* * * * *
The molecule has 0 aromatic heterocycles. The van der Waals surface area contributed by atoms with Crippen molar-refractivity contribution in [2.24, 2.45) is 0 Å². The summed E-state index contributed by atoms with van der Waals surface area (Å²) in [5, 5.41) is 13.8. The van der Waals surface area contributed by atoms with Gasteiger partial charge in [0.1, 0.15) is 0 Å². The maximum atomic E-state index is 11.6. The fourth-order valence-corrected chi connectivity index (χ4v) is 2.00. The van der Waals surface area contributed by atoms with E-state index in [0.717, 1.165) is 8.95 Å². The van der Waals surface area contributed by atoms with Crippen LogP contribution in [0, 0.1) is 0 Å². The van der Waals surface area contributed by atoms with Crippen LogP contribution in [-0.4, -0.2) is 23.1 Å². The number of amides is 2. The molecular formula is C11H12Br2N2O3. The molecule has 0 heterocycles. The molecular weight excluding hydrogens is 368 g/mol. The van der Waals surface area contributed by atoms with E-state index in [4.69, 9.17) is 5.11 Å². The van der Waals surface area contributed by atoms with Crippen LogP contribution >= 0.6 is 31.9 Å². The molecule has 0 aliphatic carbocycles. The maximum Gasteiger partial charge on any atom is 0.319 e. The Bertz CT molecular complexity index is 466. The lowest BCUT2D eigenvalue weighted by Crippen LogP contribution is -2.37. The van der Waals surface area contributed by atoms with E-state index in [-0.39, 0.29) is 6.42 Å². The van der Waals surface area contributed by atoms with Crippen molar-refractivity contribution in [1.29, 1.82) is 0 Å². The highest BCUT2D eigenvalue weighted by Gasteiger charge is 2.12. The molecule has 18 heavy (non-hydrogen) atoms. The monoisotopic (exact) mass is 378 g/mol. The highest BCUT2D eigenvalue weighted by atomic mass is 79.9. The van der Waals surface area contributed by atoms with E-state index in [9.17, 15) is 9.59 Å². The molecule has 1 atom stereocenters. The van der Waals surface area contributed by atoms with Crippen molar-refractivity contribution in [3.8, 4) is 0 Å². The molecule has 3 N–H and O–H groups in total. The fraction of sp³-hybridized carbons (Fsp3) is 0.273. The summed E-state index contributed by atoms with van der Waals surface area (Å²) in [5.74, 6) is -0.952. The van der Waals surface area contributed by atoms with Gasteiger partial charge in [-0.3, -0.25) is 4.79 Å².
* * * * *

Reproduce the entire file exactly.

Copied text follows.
The molecule has 0 aromatic heterocycles. The van der Waals surface area contributed by atoms with Crippen molar-refractivity contribution in [2.24, 2.45) is 0 Å². The summed E-state index contributed by atoms with van der Waals surface area (Å²) in [5, 5.41) is 13.8. The van der Waals surface area contributed by atoms with Gasteiger partial charge in [0.1, 0.15) is 0 Å². The maximum atomic E-state index is 11.6. The fourth-order valence-corrected chi connectivity index (χ4v) is 2.00. The van der Waals surface area contributed by atoms with E-state index in [0.717, 1.165) is 8.95 Å². The van der Waals surface area contributed by atoms with Crippen LogP contribution in [0, 0.1) is 0 Å². The van der Waals surface area contributed by atoms with Crippen LogP contribution in [-0.4, -0.2) is 23.1 Å². The number of amides is 2. The molecular formula is C11H12Br2N2O3. The molecule has 0 heterocycles. The molecular weight excluding hydrogens is 368 g/mol. The van der Waals surface area contributed by atoms with E-state index in [4.69, 9.17) is 5.11 Å². The van der Waals surface area contributed by atoms with Crippen LogP contribution >= 0.6 is 31.9 Å². The molecule has 0 aliphatic carbocycles. The maximum Gasteiger partial charge on any atom is 0.319 e. The Bertz CT molecular complexity index is 466. The lowest BCUT2D eigenvalue weighted by Crippen LogP contribution is -2.37. The van der Waals surface area contributed by atoms with E-state index in [-0.39, 0.29) is 6.42 Å². The van der Waals surface area contributed by atoms with Crippen molar-refractivity contribution in [1.29, 1.82) is 0 Å². The highest BCUT2D eigenvalue weighted by Gasteiger charge is 2.12. The molecule has 18 heavy (non-hydrogen) atoms. The monoisotopic (exact) mass is 378 g/mol. The highest BCUT2D eigenvalue weighted by atomic mass is 79.9. The van der Waals surface area contributed by atoms with E-state index in [9.17, 15) is 9.59 Å². The molecule has 1 atom stereocenters. The van der Waals surface area contributed by atoms with Crippen molar-refractivity contribution in [3.8, 4) is 0 Å². The molecule has 3 N–H and O–H groups in total. The fraction of sp³-hybridized carbons (Fsp3) is 0.273. The summed E-state index contributed by atoms with van der Waals surface area (Å²) in [5.74, 6) is -0.952. The van der Waals surface area contributed by atoms with Gasteiger partial charge in [-0.3, -0.25) is 4.79 Å².